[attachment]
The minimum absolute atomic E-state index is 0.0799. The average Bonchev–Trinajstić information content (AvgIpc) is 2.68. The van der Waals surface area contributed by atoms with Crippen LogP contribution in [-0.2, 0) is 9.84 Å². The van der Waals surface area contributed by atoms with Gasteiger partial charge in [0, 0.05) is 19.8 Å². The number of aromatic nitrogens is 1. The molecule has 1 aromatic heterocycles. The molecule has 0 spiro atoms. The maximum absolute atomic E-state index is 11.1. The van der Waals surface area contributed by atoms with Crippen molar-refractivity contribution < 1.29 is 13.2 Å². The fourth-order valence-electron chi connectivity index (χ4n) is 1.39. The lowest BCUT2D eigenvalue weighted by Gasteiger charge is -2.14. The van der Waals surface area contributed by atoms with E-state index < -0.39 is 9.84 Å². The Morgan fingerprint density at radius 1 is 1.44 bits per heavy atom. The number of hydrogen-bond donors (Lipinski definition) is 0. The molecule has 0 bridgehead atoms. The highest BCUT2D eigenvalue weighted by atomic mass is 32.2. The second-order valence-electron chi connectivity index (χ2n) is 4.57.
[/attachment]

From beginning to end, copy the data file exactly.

The minimum absolute atomic E-state index is 0.0799. The average Bonchev–Trinajstić information content (AvgIpc) is 2.68. The van der Waals surface area contributed by atoms with Crippen LogP contribution in [-0.2, 0) is 9.84 Å². The van der Waals surface area contributed by atoms with Gasteiger partial charge in [0, 0.05) is 19.8 Å². The number of aromatic nitrogens is 1. The molecule has 1 aromatic heterocycles. The molecule has 0 spiro atoms. The maximum absolute atomic E-state index is 11.1. The van der Waals surface area contributed by atoms with Crippen molar-refractivity contribution < 1.29 is 13.2 Å². The fourth-order valence-electron chi connectivity index (χ4n) is 1.39. The lowest BCUT2D eigenvalue weighted by Gasteiger charge is -2.14. The van der Waals surface area contributed by atoms with E-state index < -0.39 is 9.84 Å². The Morgan fingerprint density at radius 1 is 1.44 bits per heavy atom. The number of hydrogen-bond donors (Lipinski definition) is 0. The molecule has 0 bridgehead atoms. The highest BCUT2D eigenvalue weighted by atomic mass is 32.2. The second-order valence-electron chi connectivity index (χ2n) is 4.57.